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Joshua Jay lectures in Indianapolis.
In case you missed it, check out February's Magi-fest issue. Josh and Andi and Tim Moore threw the first great party of the year.
Welcome to May, what is left of it. My alternate interests have seriously eaten into my disposable time this month, and I hope to have an important announcement about that soon.
Meanwhile, to magic, I thoroughly enjoyed a live Joshua Jay lecture this month, along with a filmed Rob Zebrecky lecture, a free online magazine, a fabulous Tenyo trick, a racy Amy Shumer vignette, and various Scott Wells podcasts. The Zabrecky lecture and the magazine were instances of my catching up to things that have been around a long time. More details below: enjoy.
Many of you are making plans to spend five days in St. Louis at the IBM/SAM do. For those new to the area, I encourage you to allow some time to visit the City Museum. It's magical in its own way and is anything but a museum. You can read about it at its official site or read about my own visit back in "Down the Rabbit Hole". Great fun, with a magic show thrown in.
TRICKS ON TOUR -- I love it when a magazine article or a podcast or a television special or a live show or a convention reinvigorates my love of magic. Or a lecture. Such was the case with a recent lecture in Indianapolis by Joshua Jay. Josh is arguably the most dedicated student of magic since Dai vernon, having studied, performed in, and collaborated with others in fifty-nine countries. The Indy lecture was his last in a twenty-eight-city tour of the United States (made more enjoyable no doubt because he was traveling with his fiance), and following a ten-day break he will begin a nineteen-city European tour. Whew.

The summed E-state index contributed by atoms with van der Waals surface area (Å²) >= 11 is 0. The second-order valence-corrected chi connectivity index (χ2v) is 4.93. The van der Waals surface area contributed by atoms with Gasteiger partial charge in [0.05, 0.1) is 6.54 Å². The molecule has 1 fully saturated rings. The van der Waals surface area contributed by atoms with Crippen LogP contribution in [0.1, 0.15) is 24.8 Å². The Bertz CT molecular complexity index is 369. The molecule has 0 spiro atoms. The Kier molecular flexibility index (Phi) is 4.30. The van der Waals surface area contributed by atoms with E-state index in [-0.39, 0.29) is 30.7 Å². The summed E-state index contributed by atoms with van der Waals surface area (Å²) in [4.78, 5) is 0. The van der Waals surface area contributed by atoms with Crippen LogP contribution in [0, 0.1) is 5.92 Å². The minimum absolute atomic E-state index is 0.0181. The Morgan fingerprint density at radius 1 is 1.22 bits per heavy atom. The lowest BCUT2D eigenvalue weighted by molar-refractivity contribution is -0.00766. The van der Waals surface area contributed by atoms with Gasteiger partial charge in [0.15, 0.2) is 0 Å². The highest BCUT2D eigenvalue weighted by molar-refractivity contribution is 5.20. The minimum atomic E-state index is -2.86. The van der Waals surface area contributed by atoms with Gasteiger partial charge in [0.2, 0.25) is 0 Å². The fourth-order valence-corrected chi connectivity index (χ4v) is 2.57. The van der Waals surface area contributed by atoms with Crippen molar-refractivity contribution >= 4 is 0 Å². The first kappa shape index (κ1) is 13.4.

As to the lecture itself, Josh performed (and explained) a show of fourteen tricks along with eight minutes of interesting theory, and all was top notch. Given that Josh has created and marketed an enviable number of practical and commercial tricks himself, served as the host of MAGIC's trick column for well over a decade, and is half of my favorite magic shop, he has much to choose from, and the crowd, four of whom came all the way from Cincinnati, sensed that we were seeing the creme de la creme.
Josh shares his Prism deck.
It's really hard to pick any favorites, so I'll ramble. Josh's Hitchcock card trick and his work with Troy Hooser's coins on ribbon are always lovely. Of some recently marketed tricks, Inferno really impressed me. Josh came up with what he calls asymmetric equivoque to narrow a deck to four cards, then a brilliant out of the box method to get to the final card. (There was also a very funny Mac King anecdote in here.) As to book tests, I had known that Glance was basically the Mother of All Magazine tests, but didn't realize what additional methodology and presentations had been built into it. Nice. Corner Plus was a vanished bill to anyplace that was almost too good to be true, but it was that good. An amazing trick for anywhere, any time. Josh has long performed and taught a squeaky clean vanish of three coins, originally involving a flipper coin, but has now come up with a new gaff to achieve the same clean effect (actually, better: you produce and vanish the coins), and there is far less likelihood of anything ever going wrong mechanically.